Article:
I feel those achieving friends helped me break a family cycle of intellectual defeat and impoverishment. My adult kids are making real marks in their personal and professional lives. -Thanks for bringing the impact of my supportive friends on these outcomes to my attention
Thank you for sharing. I'm glad your parents encouraged you to join this community. And I'm glad you found the intellectual stimulation you needed. Community is crucial. Have a blessed and Happy New Year.
My Illinois hometown sounds so much like yours - except we didn't even have a public library. Nor did I have a chance to attend a high school like that. I didn't find my tribe until my 30s. It's a long, lonely journey for us introverted literary girls, but I'm glad to know I'm not the only one who walked that path.
After reading this post, I understand why I took to Jane so quickly after meeting her at a conference. Jane, you share a background and a number of experiences with my husband. He could have written this post, with a few minor changes. Robert, thanks for posting this. Now that I've found this blog, I'll be sure to stop by and read more in this series.
Warm regards to you both,
Jane, Thank you for sharing yourself. We would have been best friends in either school! I recall sitting on the black and white checkered linoleum floor in our brick apartment in Cleveland reading "The Book of Knowledge" just for fun. My mother banished me to the outside to 'play.' I snuck back in to read. That social awkwardness issue plagues so many of us because we have an uncommon litmus test. But rest assured, you have hundreds of friends-in-waiting.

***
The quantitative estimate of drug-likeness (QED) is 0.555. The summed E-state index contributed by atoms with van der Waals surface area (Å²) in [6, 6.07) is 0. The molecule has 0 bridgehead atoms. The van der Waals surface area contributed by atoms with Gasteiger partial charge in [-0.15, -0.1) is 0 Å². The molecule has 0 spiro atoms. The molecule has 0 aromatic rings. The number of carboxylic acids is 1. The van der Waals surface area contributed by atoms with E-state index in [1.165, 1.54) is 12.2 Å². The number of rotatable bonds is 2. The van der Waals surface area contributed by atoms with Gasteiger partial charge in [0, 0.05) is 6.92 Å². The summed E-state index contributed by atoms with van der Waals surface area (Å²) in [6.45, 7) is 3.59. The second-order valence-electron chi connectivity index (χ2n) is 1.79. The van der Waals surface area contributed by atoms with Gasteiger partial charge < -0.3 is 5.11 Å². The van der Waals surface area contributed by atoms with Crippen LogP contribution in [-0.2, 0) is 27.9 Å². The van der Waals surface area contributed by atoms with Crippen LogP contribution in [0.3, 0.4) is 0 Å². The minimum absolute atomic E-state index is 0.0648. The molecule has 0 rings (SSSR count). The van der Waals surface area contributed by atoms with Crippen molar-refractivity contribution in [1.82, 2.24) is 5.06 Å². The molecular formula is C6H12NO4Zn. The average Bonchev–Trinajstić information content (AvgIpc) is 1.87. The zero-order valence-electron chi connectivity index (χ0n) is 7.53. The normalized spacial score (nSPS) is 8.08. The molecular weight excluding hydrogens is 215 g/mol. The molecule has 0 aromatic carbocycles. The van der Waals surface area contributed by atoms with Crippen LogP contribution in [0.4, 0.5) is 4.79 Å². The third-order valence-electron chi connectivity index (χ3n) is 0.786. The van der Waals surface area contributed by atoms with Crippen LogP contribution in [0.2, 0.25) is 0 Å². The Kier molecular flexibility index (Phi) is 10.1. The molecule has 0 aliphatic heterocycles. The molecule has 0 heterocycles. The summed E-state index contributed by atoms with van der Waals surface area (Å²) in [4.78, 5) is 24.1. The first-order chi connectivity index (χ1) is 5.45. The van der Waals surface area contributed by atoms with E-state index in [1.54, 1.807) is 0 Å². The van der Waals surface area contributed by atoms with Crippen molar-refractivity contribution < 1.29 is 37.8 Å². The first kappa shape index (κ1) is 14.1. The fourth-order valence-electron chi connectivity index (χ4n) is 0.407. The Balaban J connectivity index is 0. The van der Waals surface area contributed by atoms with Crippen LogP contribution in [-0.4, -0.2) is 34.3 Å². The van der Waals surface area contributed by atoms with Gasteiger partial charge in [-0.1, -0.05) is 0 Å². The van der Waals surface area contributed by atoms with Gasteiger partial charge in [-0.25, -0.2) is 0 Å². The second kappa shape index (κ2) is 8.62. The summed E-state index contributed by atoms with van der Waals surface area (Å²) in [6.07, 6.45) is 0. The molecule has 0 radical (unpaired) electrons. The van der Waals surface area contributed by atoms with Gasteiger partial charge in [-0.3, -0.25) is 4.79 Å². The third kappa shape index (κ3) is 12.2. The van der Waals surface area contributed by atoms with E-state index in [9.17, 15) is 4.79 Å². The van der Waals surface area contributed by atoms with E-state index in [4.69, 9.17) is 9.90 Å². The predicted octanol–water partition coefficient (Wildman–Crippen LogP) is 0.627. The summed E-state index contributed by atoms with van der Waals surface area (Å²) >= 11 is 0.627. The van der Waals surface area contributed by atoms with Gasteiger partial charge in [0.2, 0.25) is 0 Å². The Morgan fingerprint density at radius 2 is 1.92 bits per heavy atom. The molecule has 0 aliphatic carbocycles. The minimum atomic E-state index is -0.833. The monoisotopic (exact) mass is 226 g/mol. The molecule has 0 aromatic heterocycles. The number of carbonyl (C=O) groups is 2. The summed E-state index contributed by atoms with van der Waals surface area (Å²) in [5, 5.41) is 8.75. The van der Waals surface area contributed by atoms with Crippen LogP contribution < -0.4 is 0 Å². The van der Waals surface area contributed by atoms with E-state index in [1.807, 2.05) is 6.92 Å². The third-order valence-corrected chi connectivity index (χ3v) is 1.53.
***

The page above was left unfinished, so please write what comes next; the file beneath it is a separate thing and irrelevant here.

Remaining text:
What an inspiring story. It's amazing how our culture looks down on smart kids (and smart people in general.) I guess that's why most of our doctors and scientists come from other countries. Americans seem to be dumbing ourselves down into a permanent underclass. How lucky you were to have parents who could put you in the right environment to grow.
I think of a seed that if not nurtured grows into an average or constrained plant. As a parent of another Indiana Academy first year student. I think of seeds nurtured beyond belief who all grew to be spectacular. I still marvel at the good fortune of that school coming into existence. Jane is a perfect example of how far one can go with a life defining moment like that. Have you ever wondered, Jane, what your outcome might have been if you had never attended?
I can certainly relate to the need for community. As a writer, we spend a lot of time alone with our computer. Although I developed enough social skills along the way to function successfully in group situations, I am still an introvert with hermit tendencies. I know I need to build and maintain my social media platform but I'm still a little shy. I am grateful for my supportive friends in my read/critique group and in all the classes I've taken on the internet.
thanks for sharing...:) I totally understand the small farming community thing...since I grew up on a farm near a town of 800 people:-) Love online communities like this where an introvert can express themselves freely. Feel inspired...thanks!
Thanks so much for sharing of yourself. Life changing moments? I've had a few. None so positive and inspiring as yours.
@Elizabeth - I often wonder about that outcome, yes!
I had the opposite experience, Jane. I stayed with friends and toyed with intellect in secret. I didn't find community until the university and my roommate (a physicist with a 250+ IQ) who is still one of my best friends. As I read your post, I found myself wondering what it would have been like to find real community in another way and at an earlier time. Your post was enjoyable and enlightening!